Cost-Effective Ways To Make Your Old Car Look New

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Make your old car look new

Whether you’ve managed to get a great old car at a bargain price, or you’ve simply had your car for years, having an older car doesn’t mean it can’t look shiny and new. With a thorough cleaning and a few new bits and bobs, your old car can be an enviable blend of modern comforts and vintage charm. Our how-to guide will show you how.

A little elbow grease

Ever heard of hinching? It’s all the rage on Instagram right now, though it’s mainly focused on getting the house spick-and-span. Well, get your hinch on with your car! Giving your car a thorough detailed clean inside and out can make the world of difference.

A guide to interior cleaning

The first step is to take a black bag and clear out all the rubbish. Drinks bottles, McDonalds wrappers, papers, whatever you’ve shoved in the glove box and forgotten about, the air freshener that lost its scent several years ago. Check the chair pockets, and the door storage, and the boot.

Clean old car interior

Sun visors and headliner

Now we can start cleaning properly. If you’ve never cleaned your car’s headliner and sun visors, you might be surprised just how much difference it can make. The fabric covering the interior ceiling can become discoloured and cling on to odours, so it is worth taking the time to give it a good clean.

Cover the headliner and sun visors with upholstery cleaner if they could use a thorough clean. Foam-type upholstery cleaners are recommended for this. Follow the instruction on the product, then use a soft-bristled brush to gently brush the headliner. Then, let it dry for a few hours.

If your headliners and sun visors are really grotty, you can take a steam cleaner to them. However, this can damage the glue holding the layers of your headliner together.

Wipe down pillars and grab handles

Use a soft, microfibre cloth to wipe down pillars and grab handles in your car. Depending on the material, you can use the same upholstery cleaner as you used for the headliner and sun visor, or an antibacterial spray.

Seats and seat belts

There’s a trick to this. To clean your seatbelts, pull them out as far as they will go, then attach a clip at the top to stop them pulling back. Using the same upholstery cleaner as you used for the headliner, clean down the belt with a cloth. Leave the belt clipped to dry for a few hours before letting them roll back in.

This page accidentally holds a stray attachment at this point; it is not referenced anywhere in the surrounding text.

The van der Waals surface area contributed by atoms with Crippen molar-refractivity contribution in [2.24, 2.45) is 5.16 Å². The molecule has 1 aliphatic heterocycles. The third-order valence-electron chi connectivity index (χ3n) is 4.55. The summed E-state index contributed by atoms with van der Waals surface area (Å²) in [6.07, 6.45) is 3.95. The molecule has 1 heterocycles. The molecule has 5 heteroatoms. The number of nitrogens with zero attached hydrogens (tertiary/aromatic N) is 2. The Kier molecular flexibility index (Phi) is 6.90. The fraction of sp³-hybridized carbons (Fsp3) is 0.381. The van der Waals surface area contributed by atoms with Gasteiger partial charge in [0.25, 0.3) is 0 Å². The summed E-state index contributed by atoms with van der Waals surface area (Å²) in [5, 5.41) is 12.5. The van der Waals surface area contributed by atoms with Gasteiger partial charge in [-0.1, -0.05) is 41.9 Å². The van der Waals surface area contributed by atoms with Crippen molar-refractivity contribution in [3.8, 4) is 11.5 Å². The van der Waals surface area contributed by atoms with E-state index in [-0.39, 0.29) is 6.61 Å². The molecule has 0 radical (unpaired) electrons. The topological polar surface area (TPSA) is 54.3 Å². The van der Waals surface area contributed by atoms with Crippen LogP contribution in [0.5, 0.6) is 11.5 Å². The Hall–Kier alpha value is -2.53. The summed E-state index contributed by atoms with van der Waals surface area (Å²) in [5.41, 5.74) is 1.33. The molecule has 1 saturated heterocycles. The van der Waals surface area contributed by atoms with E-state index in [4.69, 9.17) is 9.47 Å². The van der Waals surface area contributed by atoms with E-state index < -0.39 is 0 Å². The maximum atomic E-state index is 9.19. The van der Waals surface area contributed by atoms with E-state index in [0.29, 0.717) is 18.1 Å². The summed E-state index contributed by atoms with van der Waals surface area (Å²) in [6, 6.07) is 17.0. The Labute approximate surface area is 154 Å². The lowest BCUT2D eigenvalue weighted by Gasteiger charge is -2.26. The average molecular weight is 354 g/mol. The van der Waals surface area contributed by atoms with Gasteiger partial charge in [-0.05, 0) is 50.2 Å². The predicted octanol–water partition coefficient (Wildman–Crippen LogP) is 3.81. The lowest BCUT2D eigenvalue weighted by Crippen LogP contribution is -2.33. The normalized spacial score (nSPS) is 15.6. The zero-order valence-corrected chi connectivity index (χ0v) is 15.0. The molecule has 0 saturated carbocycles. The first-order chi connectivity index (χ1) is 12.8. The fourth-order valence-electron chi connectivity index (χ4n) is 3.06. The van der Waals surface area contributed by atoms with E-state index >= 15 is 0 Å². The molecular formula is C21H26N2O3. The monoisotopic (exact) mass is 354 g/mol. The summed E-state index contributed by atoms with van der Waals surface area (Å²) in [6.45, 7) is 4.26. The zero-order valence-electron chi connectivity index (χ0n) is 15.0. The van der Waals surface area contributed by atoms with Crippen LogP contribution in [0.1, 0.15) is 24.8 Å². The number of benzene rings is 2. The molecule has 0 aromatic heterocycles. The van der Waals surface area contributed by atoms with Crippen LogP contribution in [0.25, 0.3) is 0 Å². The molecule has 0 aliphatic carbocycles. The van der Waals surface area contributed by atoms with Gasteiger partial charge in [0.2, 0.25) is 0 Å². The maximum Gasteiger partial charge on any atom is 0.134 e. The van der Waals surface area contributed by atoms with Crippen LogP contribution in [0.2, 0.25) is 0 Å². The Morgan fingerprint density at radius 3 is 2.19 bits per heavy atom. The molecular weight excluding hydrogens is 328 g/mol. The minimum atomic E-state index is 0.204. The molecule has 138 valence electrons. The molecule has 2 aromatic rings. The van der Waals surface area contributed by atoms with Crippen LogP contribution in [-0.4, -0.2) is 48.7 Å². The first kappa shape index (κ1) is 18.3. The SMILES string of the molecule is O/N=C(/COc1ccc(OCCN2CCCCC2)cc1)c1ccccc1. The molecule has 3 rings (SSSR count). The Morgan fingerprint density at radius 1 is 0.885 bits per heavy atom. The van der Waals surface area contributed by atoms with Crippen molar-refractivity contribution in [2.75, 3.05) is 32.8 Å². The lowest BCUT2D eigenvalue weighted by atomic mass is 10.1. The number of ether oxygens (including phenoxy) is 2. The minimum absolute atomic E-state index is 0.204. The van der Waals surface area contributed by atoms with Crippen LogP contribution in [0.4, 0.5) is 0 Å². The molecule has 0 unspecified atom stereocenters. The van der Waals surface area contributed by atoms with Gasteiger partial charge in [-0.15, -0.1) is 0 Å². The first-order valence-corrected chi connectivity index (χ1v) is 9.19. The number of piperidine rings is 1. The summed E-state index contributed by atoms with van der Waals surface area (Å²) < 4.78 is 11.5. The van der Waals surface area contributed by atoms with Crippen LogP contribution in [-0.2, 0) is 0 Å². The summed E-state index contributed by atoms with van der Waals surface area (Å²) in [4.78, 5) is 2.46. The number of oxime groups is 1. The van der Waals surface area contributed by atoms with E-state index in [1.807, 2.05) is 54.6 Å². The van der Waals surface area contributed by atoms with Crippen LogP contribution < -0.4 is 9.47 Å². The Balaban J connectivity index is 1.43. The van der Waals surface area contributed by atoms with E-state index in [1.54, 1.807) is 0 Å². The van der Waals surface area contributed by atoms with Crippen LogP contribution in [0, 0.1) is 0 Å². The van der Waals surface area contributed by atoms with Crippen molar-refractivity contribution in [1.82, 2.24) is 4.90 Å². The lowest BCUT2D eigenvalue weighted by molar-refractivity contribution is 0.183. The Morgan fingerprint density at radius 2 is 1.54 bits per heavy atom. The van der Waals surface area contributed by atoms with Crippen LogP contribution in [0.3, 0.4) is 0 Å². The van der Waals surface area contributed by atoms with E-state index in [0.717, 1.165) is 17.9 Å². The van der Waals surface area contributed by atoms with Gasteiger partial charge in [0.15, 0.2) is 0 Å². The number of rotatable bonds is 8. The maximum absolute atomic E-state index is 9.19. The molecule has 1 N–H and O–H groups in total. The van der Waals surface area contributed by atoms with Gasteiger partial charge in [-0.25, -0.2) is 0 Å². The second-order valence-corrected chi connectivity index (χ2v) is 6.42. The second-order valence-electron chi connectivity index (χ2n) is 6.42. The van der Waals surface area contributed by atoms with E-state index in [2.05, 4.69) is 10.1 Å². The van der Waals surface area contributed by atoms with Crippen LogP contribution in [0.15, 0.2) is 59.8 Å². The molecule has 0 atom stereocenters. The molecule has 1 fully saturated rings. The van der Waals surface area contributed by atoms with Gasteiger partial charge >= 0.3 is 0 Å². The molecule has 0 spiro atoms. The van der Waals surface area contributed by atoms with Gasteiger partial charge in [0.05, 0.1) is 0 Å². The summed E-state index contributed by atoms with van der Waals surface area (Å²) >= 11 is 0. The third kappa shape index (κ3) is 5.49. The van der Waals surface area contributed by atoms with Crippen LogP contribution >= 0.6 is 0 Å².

Are your car seats cloth? Vacuum them then grab either a window squeegee or put on a damp rubber glove. Run the squeegee or damp glove over the seats to pull up deep-set fluff, dust, and pet hair. Then, go at it with the upholstery cleaner too. For other materials, wipe the seats down with a microfibre cloth.

Mirrors and windows

Rinse off your squeegee if you used it for the seats. Then, spray some window or glass cleaner onto your car windows and mirrors and wipe away with a squeegee or cloth. Wind your windows down a little to get the grime away from the top of the window and achieve a streak-free finish.

Vacuum door panels

Take a vacuum cleaner to the doors and all the nooks and crannies. Then, using a leather cleaner where needed and a vinyl cleaner for the rest, wipe down the whole interior door panel. Be sure to check on a small area that the cleaner you are using is safe to use on your door’s interior material.

Scrub the air vents and drinks holders

If your air vents are removable, give them a clean down, as well as any drinks holders or trays your car may have.

Clean car interior

Steering wheel and dashboard

It’s up to you whether or not to buy dedicated dashboard wipes, but warm water and mild soap is fine to use too. Be sure to go lightly with the water though, as you don’t want to risk water running down into the electrics. To get rid of grime and grease, a glass cleaner will do the trick. Also, wash your dashboard in the shade to avoid the sun from drying the product too quickly.